The sweeping change in sailmaking tradition is a result of two revolutions—the exploding boating boom (some 500,000 sailboats are now afloat) and the successful adaptation of synthetic cloth for sails. The dockside has expanded into a bustling, lucrative marketplace. In it, once-avid weekend sailors like Torrey and Ross have discovered that they can profitably turn their avocation into vocation, making a living doing precisely what they like to do. Proof is Hard's sizable $505,000 gross last year, one of the tops in the field.
With their degrees and business acumen, analytical men like Torrey and North have brought a spanking fresh breeze to the trade. They have helped make today's sails better than ever before. "The advent of stable, synthetic material makes it rewarding for us to take pains to be accurate," says Torrey.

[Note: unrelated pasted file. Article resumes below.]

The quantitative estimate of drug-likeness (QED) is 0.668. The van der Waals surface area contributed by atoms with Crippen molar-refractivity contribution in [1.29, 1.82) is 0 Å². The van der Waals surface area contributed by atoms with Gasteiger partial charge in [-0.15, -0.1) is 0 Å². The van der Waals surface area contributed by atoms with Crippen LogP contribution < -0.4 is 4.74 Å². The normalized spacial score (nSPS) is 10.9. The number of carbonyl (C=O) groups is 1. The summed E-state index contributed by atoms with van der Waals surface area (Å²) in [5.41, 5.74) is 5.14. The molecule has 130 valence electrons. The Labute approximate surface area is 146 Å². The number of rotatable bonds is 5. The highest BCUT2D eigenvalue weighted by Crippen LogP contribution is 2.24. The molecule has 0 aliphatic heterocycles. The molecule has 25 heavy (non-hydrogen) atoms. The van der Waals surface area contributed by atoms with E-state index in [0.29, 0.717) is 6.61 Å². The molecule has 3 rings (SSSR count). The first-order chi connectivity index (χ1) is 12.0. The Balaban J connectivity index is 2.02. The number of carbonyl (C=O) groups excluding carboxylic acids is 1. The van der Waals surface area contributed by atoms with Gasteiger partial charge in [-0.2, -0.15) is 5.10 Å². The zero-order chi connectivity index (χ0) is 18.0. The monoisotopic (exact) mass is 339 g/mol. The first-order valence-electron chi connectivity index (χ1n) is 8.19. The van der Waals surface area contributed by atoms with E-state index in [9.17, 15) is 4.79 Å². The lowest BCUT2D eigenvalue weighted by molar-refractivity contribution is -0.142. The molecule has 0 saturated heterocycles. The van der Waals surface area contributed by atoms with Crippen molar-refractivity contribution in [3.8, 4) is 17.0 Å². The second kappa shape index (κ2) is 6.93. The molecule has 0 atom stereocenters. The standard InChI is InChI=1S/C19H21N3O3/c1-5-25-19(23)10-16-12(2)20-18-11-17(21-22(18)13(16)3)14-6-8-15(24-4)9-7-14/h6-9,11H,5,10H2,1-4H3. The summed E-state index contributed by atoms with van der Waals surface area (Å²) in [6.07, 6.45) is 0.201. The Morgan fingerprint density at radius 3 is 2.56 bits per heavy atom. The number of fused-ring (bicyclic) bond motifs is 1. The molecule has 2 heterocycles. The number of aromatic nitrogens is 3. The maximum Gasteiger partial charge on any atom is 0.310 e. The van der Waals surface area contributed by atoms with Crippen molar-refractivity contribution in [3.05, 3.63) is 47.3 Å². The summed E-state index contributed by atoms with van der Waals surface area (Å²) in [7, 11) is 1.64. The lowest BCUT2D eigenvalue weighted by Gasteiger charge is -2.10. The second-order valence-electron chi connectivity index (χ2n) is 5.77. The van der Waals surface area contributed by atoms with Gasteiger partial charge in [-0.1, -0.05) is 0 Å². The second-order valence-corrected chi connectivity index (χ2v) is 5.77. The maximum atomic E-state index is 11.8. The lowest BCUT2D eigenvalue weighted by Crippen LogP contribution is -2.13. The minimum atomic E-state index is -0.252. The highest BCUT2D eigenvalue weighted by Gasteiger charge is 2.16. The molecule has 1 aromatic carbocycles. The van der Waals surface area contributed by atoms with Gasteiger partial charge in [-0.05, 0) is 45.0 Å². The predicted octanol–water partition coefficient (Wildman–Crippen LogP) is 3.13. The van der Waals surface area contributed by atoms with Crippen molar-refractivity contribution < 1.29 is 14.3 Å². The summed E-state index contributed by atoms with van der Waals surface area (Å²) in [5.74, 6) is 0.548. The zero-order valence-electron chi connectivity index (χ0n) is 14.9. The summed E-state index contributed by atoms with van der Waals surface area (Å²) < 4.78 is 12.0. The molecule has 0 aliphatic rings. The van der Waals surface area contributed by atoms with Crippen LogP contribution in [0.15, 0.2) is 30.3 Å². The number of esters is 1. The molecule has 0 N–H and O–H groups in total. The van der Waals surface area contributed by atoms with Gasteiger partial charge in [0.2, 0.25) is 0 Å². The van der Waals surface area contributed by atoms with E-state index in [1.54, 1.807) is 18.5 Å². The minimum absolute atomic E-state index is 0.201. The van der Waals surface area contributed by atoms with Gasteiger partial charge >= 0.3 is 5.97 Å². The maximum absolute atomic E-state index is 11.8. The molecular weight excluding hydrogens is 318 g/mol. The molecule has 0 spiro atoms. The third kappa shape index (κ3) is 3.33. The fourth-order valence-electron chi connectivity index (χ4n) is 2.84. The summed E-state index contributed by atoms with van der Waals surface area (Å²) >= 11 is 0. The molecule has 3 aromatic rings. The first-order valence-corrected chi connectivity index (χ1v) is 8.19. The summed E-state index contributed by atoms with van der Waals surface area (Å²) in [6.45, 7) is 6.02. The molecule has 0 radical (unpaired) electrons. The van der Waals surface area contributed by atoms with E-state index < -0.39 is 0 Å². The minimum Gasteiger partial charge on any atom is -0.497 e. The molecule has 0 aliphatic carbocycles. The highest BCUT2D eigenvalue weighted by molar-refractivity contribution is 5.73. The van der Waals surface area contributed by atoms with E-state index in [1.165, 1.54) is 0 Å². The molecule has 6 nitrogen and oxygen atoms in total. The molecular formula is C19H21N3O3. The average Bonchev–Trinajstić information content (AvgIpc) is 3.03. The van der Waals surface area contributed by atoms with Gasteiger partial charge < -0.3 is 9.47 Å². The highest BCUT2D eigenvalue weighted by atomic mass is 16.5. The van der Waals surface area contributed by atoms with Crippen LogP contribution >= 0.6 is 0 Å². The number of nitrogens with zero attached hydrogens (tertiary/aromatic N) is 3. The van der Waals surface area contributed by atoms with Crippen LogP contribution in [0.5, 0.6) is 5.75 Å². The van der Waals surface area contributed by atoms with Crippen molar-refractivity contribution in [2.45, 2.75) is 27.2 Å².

For years the best sails were made of Egyptian cotton, but their manufacture was a hit-or-miss business with an accent on the miss. They needed delicate, time-consuming breaking in (a process on which no two sailors ever agreed), and even then they seldom held their shape. In the early 1950s the synthetics—nylon, Orlon and Dacron—appeared. At first there were messy problems: sails, for instance, fell apart at the seams. Gradually the textile makers either eliminated or overcame these difficulties, and Dacron (nylon is used for spinnakers) became the definitive material for sails. Dacron is not only stronger than cotton and less perishable but it keeps its shape. It's this stability that allows sailmakers like Torrey to take full advantage of aerodynamic techniques and permits them to test radically experimental theories on what drives a boat best. As a result, yachting advertisements now read like a page from Scientific American: "Engineered sails for superior performance," trumpets one company; "Cut to the best scientific shape," heralds another.